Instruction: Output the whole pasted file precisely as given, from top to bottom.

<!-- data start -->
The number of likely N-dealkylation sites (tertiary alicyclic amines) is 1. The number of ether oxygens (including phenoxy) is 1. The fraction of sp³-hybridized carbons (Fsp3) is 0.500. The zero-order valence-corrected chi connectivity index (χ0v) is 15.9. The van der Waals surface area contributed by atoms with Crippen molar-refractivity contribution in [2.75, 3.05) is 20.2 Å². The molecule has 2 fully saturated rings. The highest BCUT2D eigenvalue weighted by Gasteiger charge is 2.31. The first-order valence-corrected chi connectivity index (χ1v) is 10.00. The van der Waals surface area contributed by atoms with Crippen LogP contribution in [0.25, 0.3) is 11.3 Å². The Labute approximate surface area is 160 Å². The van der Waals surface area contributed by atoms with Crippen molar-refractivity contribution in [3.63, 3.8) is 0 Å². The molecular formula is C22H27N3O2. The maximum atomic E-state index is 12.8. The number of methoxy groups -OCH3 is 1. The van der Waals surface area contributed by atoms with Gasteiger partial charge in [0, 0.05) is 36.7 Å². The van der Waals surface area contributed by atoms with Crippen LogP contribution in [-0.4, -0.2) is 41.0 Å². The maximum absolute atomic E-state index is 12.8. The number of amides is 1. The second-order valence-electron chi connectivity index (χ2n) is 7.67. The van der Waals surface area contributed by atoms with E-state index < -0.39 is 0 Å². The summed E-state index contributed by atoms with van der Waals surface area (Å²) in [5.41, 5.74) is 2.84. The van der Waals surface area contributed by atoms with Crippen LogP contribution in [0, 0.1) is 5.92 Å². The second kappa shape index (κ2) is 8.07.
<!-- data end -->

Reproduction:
The number of likely N-dealkylation sites (tertiary alicyclic amines) is 1. The number of ether oxygens (including phenoxy) is 1. The fraction of sp³-hybridized carbons (Fsp3) is 0.500. The zero-order valence-corrected chi connectivity index (χ0v) is 15.9. The van der Waals surface area contributed by atoms with Crippen molar-refractivity contribution in [2.75, 3.05) is 20.2 Å². The molecule has 2 fully saturated rings. The highest BCUT2D eigenvalue weighted by Gasteiger charge is 2.31. The first-order valence-corrected chi connectivity index (χ1v) is 10.00. The van der Waals surface area contributed by atoms with Crippen LogP contribution in [0.25, 0.3) is 11.3 Å². The Labute approximate surface area is 160 Å². The van der Waals surface area contributed by atoms with Crippen molar-refractivity contribution in [3.63, 3.8) is 0 Å². The molecular formula is C22H27N3O2. The maximum atomic E-state index is 12.8. The number of methoxy groups -OCH3 is 1. The van der Waals surface area contributed by atoms with Gasteiger partial charge in [0, 0.05) is 36.7 Å². The van der Waals surface area contributed by atoms with Crippen LogP contribution in [-0.4, -0.2) is 41.0 Å². The maximum absolute atomic E-state index is 12.8. The number of amides is 1. The second-order valence-electron chi connectivity index (χ2n) is 7.67. The van der Waals surface area contributed by atoms with E-state index < -0.39 is 0 Å². The summed E-state index contributed by atoms with van der Waals surface area (Å²) in [5.41, 5.74) is 2.84. The van der Waals surface area contributed by atoms with Crippen LogP contribution in [0, 0.1) is 5.92 Å². The second kappa shape index (κ2) is 8.07.